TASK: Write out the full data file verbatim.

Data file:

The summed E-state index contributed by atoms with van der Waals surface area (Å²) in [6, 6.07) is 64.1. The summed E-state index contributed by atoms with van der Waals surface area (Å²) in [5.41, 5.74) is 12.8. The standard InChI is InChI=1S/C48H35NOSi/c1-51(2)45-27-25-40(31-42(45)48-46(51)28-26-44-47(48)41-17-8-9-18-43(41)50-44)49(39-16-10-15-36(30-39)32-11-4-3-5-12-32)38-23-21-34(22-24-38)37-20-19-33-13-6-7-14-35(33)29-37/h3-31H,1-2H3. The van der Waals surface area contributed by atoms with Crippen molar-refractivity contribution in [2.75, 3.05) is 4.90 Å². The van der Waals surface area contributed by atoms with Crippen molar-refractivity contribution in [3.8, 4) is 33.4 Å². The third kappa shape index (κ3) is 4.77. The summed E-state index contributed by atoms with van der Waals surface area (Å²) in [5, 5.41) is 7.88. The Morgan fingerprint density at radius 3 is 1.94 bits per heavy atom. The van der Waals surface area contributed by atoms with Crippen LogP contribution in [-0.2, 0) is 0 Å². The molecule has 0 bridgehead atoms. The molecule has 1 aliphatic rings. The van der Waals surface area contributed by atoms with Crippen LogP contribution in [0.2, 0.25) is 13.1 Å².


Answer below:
The summed E-state index contributed by atoms with van der Waals surface area (Å²) in [6, 6.07) is 64.1. The summed E-state index contributed by atoms with van der Waals surface area (Å²) in [5.41, 5.74) is 12.8. The standard InChI is InChI=1S/C48H35NOSi/c1-51(2)45-27-25-40(31-42(45)48-46(51)28-26-44-47(48)41-17-8-9-18-43(41)50-44)49(39-16-10-15-36(30-39)32-11-4-3-5-12-32)38-23-21-34(22-24-38)37-20-19-33-13-6-7-14-35(33)29-37/h3-31H,1-2H3. The van der Waals surface area contributed by atoms with Crippen molar-refractivity contribution in [2.75, 3.05) is 4.90 Å². The van der Waals surface area contributed by atoms with Crippen molar-refractivity contribution in [3.8, 4) is 33.4 Å². The third kappa shape index (κ3) is 4.77. The summed E-state index contributed by atoms with van der Waals surface area (Å²) in [5, 5.41) is 7.88. The Morgan fingerprint density at radius 3 is 1.94 bits per heavy atom. The van der Waals surface area contributed by atoms with Crippen LogP contribution in [-0.2, 0) is 0 Å². The molecule has 0 bridgehead atoms. The molecule has 1 aliphatic rings. The van der Waals surface area contributed by atoms with Crippen LogP contribution in [0.2, 0.25) is 13.1 Å².